As the U.S. government continues to invest in Afghanistan post-troop drawdown, maintaining funding through Title 22 and the Defense Department is necessary to maintain transparency. Directing support for Afghan troops through the Intelligence Community (IC) will only exacerbate human rights abuses, particularly towards young boys in the country. Intelligence funding in Afghanistan has led to catch and kill operations that have left young boys executed in the middle of the night. Continued funding to Afghanistan and U.S. security partners in the region will be vital for the future of Afghanistan. It is inevitable that funding will be funneled through the IC, but this funding should come with required reporting to the Special Intelligence Committee on IC funded programs in the country in order to mitigate incidences like the 2019 Madrassa Killings.  

The Biden administration must also crack down on the use of private contractors that fall outside the scope of the Uniform Code of Military Justice (UCMJ) and thus have more purview to commit human rights abuses. As U.S. and NATO troops withdraw, defense contractors, who make up America’s largest force in Afghanistan, are not only staying but also increasing their presence by hiring more contractors. At the moment, the Defense Department employs over 16,000 contractors in Afghanistan, 6,147 of whom are U.S. citizens. Since 2002, the Pentagon has spent $107.9 billion (nearly 11% of total spending) on contracted services in Afghanistan.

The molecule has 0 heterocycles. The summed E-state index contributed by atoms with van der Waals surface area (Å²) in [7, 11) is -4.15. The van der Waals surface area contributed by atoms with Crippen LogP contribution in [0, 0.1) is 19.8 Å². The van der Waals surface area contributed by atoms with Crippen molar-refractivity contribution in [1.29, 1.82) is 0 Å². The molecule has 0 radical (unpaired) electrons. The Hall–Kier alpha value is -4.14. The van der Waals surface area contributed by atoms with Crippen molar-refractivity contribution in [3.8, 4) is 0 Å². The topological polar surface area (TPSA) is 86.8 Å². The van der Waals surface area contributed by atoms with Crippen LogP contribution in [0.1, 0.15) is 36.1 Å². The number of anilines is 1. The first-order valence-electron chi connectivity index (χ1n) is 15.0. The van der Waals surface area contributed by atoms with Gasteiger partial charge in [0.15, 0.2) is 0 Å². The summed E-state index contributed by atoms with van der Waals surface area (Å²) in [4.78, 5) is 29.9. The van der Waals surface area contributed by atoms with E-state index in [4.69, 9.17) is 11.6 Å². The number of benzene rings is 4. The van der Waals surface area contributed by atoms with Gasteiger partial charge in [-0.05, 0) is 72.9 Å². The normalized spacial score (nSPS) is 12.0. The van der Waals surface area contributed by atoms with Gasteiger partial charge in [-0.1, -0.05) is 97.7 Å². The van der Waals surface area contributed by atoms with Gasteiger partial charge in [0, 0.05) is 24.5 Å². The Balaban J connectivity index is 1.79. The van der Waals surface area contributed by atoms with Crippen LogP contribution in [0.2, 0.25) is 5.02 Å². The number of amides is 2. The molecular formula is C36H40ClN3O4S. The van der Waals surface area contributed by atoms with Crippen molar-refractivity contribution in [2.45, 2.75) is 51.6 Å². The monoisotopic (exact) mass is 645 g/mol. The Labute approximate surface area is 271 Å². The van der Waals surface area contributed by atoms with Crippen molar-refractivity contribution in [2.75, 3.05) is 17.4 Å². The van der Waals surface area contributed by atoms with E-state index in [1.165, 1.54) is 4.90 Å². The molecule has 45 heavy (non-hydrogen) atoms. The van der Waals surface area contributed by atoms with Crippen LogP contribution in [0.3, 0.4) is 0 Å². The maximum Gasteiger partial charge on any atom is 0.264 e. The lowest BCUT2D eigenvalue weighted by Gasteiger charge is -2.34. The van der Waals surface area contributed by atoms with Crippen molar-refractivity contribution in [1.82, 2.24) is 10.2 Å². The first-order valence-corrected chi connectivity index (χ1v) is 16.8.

While U.S. military members are held to the UCMJ, defense contractors exist in a gray zone where they are not held to the same, or any, human rights standards. There have been reports of U.S. defense contractors in Afghanistan engaging in bacha bazi in the past. As U.S. and NATO troops leave, there is an increased probability of human rights abuses since the U.S. is leaving both American and foreign contractors (both paid by the U.S.) with little to no oversight or accountability. The last thing the U.S. needs is another scandal relating to its military operations abroad, so the Biden administration should be very careful in how it deals with contractors after September. 

It is imperative that the U.S. government and the Biden administration take the welfare of young boys seriously as they move into the next phase of engagement with the Afghan government. America’s focus on girls’ education and women’s rights is acceptable only if it is paired with equal concern for the boys that experience extensive sexual abuse from men in power.